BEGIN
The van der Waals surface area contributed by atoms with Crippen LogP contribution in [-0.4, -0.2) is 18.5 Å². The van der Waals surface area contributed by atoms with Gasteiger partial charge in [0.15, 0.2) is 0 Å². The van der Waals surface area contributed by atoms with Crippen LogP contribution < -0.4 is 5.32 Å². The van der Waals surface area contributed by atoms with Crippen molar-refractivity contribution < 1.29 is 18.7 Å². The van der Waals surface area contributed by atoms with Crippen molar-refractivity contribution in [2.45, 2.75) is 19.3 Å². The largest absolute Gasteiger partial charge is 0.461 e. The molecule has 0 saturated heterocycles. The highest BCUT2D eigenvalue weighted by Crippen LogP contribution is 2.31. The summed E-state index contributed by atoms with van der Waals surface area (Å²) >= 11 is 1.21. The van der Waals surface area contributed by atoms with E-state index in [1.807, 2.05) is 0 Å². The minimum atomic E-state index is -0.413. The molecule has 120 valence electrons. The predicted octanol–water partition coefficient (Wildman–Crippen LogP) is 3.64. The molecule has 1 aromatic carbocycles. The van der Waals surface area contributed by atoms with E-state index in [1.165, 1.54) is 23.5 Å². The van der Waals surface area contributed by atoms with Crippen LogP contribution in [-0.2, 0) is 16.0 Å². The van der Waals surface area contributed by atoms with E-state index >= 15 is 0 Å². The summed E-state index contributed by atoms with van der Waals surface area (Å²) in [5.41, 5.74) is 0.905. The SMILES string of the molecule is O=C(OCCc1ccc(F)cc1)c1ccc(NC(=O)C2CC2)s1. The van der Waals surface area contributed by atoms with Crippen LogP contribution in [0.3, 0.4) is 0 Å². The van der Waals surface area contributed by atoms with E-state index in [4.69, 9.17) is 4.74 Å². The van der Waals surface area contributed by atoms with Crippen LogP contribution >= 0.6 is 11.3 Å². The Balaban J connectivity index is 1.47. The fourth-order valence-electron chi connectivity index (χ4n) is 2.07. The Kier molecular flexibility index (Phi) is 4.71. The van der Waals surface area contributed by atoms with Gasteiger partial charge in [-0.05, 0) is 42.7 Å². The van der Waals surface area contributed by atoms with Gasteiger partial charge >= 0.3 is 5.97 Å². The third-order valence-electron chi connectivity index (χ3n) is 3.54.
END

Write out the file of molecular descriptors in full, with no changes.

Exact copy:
The van der Waals surface area contributed by atoms with Crippen LogP contribution in [-0.4, -0.2) is 18.5 Å². The van der Waals surface area contributed by atoms with Gasteiger partial charge in [0.15, 0.2) is 0 Å². The van der Waals surface area contributed by atoms with Crippen LogP contribution < -0.4 is 5.32 Å². The van der Waals surface area contributed by atoms with Crippen molar-refractivity contribution < 1.29 is 18.7 Å². The van der Waals surface area contributed by atoms with Crippen molar-refractivity contribution in [2.45, 2.75) is 19.3 Å². The largest absolute Gasteiger partial charge is 0.461 e. The molecule has 0 saturated heterocycles. The highest BCUT2D eigenvalue weighted by Crippen LogP contribution is 2.31. The summed E-state index contributed by atoms with van der Waals surface area (Å²) >= 11 is 1.21. The van der Waals surface area contributed by atoms with E-state index in [1.807, 2.05) is 0 Å². The minimum atomic E-state index is -0.413. The molecule has 120 valence electrons. The predicted octanol–water partition coefficient (Wildman–Crippen LogP) is 3.64. The molecule has 1 aromatic carbocycles. The van der Waals surface area contributed by atoms with E-state index in [1.165, 1.54) is 23.5 Å². The van der Waals surface area contributed by atoms with Crippen LogP contribution in [-0.2, 0) is 16.0 Å². The van der Waals surface area contributed by atoms with E-state index >= 15 is 0 Å². The summed E-state index contributed by atoms with van der Waals surface area (Å²) in [5.41, 5.74) is 0.905. The SMILES string of the molecule is O=C(OCCc1ccc(F)cc1)c1ccc(NC(=O)C2CC2)s1. The van der Waals surface area contributed by atoms with Crippen LogP contribution in [0.3, 0.4) is 0 Å². The van der Waals surface area contributed by atoms with E-state index in [4.69, 9.17) is 4.74 Å². The van der Waals surface area contributed by atoms with Crippen LogP contribution >= 0.6 is 11.3 Å². The Balaban J connectivity index is 1.47. The fourth-order valence-electron chi connectivity index (χ4n) is 2.07. The Kier molecular flexibility index (Phi) is 4.71. The van der Waals surface area contributed by atoms with Gasteiger partial charge in [-0.05, 0) is 42.7 Å². The van der Waals surface area contributed by atoms with Gasteiger partial charge >= 0.3 is 5.97 Å². The third-order valence-electron chi connectivity index (χ3n) is 3.54.